It is an odd proposition – do worship leaders hide in worship? Even though they’re standing up front, in the most visible part of the worship space, leading the congregation in prayer and praise and acts of worship, are they hiding in plain sight?
I’m struck after visiting two larger churches on Sunday – an evangelical megachurch, and a large Lutheran church. At neither service did any worship leaders wear robes. Use of a pulpit, lectern, or altar was minimal, and when a lectern was used it was an attractive but slim, minimalist stand. Much of the service took place with nothing standing between the worship leader and the congregation – no bulky altar, no robe, no imposing pulpit.
I saw the worship leaders’ bodies. Their movements and gestures. Their flesh and blood. There were no physical barriers separating them and us. They were open to us and to God. Nothing separated us.
When a worship leader wears a robe, their body is somewhat hidden, their legs are not even visible. Standing behind a solid altar and pulpit, half of their body is obscured. There is something vaguely decarnating (rather than incarnating) about the use of altars, pulpits, and robes; that is, there is something about this experience that minimizes (or reduces) the humanity of the worship leader rather than embracing or accepting of the flawed yet real flesh and blood of the leader. When a worship leader wears a robe, the only thing that is not covered up is the head – prioritizing thought and speech over other aspects of their carnality. I wonder if we like robes precisely because of this decarnating, flesh-minimizing – even neutering – effect. That might be the case, but I think it could be to our detriment, and to the detriment of our mission.
When we minimize the real flesh and human body of the worship leader, we do something to the worship leader that we don’t do to the rest of the congregation. The leader is covered, robed, and somewhat beyond flesh. Yet the congregation is very fleshy, very carnal, very real. No robes for them. Nothing hiding them and their imperfections. The congregation comes before God and each other as they are. The worship leader doesn’t, but instead wears a covering.
The altar, pulpit, and robe are literally physical barriers that hide the worship leader from the congregation and which create a distance between the worship leader and the people with whom they are worshiping. Furthermore, in many of our churches, to use the altar the worship leaders often have to stand about as far from the congregation as they can while still being in the building, in order to get behind the altar that is against a far wall.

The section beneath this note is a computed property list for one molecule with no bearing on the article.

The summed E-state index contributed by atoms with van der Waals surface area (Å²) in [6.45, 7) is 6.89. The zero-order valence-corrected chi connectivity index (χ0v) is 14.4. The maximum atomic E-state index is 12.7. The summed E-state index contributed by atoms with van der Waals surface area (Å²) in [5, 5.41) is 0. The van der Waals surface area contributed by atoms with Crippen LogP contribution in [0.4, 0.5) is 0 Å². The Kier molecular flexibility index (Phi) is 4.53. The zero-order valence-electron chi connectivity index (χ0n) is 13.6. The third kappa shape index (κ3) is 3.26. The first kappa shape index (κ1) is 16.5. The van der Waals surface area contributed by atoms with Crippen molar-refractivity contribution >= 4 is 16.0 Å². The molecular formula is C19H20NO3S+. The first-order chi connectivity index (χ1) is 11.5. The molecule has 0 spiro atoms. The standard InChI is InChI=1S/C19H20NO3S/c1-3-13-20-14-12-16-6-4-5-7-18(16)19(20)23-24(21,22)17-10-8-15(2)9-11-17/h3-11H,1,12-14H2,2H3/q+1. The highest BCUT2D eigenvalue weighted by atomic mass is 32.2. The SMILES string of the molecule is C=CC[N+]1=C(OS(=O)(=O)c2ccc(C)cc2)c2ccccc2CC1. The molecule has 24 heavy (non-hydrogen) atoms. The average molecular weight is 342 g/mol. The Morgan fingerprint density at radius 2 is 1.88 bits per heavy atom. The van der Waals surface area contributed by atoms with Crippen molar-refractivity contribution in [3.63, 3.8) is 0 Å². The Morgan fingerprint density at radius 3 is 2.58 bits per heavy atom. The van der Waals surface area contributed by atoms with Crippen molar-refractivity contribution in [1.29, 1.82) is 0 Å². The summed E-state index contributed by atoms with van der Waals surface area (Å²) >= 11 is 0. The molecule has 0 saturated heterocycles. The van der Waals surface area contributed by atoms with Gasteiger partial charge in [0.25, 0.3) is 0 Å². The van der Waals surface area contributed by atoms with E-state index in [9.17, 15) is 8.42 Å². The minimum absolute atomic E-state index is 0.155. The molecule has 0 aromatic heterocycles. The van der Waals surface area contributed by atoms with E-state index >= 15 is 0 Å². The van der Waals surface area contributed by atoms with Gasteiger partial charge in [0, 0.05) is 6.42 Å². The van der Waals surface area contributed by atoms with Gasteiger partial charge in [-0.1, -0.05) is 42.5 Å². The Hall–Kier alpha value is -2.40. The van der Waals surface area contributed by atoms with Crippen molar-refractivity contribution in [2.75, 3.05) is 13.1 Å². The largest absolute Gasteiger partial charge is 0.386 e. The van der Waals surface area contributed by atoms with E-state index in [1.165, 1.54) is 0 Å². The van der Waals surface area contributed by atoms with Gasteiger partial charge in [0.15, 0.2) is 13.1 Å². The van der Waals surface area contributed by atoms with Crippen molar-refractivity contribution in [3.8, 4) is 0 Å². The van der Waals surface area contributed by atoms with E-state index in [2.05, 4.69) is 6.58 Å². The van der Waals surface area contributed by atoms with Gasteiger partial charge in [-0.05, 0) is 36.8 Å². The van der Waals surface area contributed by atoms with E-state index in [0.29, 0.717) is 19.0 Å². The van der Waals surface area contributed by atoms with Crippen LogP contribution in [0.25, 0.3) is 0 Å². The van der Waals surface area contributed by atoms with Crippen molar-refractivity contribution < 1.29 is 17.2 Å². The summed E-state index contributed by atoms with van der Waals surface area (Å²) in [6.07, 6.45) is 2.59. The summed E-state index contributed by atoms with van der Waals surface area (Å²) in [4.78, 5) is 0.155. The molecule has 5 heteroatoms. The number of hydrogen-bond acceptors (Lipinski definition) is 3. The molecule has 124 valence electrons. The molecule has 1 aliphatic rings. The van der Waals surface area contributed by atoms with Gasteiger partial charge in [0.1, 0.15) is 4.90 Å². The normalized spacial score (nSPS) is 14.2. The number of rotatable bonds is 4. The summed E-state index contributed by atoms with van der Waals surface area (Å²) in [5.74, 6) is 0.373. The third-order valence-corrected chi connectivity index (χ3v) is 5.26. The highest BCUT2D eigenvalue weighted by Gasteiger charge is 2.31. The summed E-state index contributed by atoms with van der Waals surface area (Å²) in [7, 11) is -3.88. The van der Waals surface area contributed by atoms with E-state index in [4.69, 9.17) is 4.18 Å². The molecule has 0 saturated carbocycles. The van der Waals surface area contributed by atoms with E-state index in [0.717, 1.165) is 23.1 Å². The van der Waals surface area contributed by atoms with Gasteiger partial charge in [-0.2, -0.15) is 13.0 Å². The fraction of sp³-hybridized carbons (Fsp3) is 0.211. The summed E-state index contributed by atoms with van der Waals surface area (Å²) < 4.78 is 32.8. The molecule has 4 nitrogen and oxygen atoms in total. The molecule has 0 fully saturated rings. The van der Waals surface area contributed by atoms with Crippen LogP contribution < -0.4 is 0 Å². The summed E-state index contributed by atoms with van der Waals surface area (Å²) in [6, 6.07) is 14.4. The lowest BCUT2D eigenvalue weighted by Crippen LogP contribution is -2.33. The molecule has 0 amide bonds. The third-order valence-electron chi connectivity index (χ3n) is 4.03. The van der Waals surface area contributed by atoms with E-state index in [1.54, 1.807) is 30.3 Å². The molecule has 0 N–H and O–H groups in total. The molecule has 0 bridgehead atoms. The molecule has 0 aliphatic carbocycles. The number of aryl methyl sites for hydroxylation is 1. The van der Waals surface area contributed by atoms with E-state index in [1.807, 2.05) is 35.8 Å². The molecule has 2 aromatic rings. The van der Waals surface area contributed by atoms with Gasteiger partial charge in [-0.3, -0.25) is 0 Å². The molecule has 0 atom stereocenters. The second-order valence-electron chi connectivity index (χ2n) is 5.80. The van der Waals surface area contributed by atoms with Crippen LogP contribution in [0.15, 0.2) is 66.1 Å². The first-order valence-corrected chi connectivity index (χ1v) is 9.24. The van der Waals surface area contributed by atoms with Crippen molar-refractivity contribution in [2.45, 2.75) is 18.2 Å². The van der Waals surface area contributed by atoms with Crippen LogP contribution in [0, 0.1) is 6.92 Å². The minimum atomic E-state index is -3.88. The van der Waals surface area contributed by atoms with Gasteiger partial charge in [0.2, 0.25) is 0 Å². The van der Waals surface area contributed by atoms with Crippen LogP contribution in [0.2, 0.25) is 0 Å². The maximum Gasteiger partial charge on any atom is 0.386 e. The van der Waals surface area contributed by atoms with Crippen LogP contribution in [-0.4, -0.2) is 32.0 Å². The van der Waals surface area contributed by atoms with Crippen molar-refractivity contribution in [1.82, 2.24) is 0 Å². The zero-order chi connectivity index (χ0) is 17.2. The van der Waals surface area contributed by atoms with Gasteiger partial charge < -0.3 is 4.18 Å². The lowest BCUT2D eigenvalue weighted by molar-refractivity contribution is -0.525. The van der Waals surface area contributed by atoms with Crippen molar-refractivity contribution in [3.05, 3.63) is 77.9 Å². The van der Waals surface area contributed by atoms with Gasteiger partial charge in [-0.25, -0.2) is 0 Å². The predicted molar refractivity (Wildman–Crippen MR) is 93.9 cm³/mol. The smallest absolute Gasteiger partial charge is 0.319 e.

I understand that the altar, pulpit and robe all have their purpose and powerful symbolic meaning – drawing attention to the ritual act and the Word proclaimed rather than to the person leading that ritual act or proclaiming that Word. Nonetheless, I wonder if in our care to draw attention to the Word and Sacrament in such ways we don’t unintentionally create barriers and lose out on the chance to be a bit more honest about our carnality, our fallen flesh and blood, through which God promises to proclaim Good News and do great things. I wonder if we don’t miss out on the chance to cultivate a more personable, relatable experience of worshiping the God who comes to us in the flesh and blood of the person of Jesus Christ.
You’re not going to see me leading worship in jeans and a flannel shirt any time soon. But I am wrestling with this issue of how the way we worship shapes our messages, intentionally and unintentionally, for longstanding members and visitors alike. The way we use furnishings and liturgical garb in worship deserves scrutiny, particularly as cultural norms change over the years and the ways in which received patterns of worship may or may not carry with them the same meaning as they did in previous generations, particularly for those not raised within our church traditions.